Evaporative air coolers generally lost favor as refigerative processes became more affordable. However, they are still commonly employed and offer an inexpensive alternative to modem air conditioners in many situations that do not require cooling of an environment with air having a significant relative humidity. Disclosed in U.S. Pat. No. 5,168,722, issued to Brock on 8 Dec. 1992, is a portable evaporative air cooler for use in cooling off-road vehicles. Brock provides for a box-like water containment reservoir which includes a cartridge of wicking material mounted transversely therein, the wicking material being immersed in water. A fan assembly is mounted externally on top of the containment reservoir as part of a cover having an air admission aperture at one end and an air output aperture at the other. The fan assembly draws air through the air admission aperture and into the containment reservoir where it is forced to be drawn through the wetted wicking material and causing an evaporative cooling of the air thereby. The cooled air is then expelled out of the containment reservoir and through the air output aperture and associated fan assembly.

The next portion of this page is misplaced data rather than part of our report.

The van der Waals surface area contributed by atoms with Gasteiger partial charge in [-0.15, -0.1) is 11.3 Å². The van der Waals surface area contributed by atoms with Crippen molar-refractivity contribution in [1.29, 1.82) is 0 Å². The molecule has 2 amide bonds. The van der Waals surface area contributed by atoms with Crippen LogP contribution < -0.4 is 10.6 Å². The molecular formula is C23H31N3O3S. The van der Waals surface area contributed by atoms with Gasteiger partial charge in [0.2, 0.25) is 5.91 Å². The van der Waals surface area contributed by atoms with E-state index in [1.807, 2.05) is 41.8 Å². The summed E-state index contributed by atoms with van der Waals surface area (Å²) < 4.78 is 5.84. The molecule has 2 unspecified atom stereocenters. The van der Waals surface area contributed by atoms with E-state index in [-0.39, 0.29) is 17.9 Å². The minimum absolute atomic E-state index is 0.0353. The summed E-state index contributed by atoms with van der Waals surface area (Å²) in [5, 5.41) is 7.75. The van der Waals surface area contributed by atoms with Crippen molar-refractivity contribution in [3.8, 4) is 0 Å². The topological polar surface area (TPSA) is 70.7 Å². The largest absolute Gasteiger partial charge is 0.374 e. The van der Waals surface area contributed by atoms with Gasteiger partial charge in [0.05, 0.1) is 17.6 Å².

Like all other evaporative air coolers as are believed to have gone before, the invention of Brock performs the evaporative cooling process by forcibly drawing the air to be cooled through a wetted wicking material. A problem with this technique is that the wicking material is also made to act as a filter, such that it requires cleaning on a regular basis to free it from accumulated dirt and other air-flow restricting materials. Moreover, and especially important to allergy sufferers, is that such a flow-through method tends to promote a build up of mold and mildew within the wicking material. If the wicking material is not then cleaned regularly, or if the reservoir of water is not chemically treated, spores of mold and mildew are either distributed into the air or, at the very least, odors of varying degrees of unpleasantness are caused to occur. Brock describes a number of other prior art coolers, all of which incorporate the use of a flow-through evaporative media.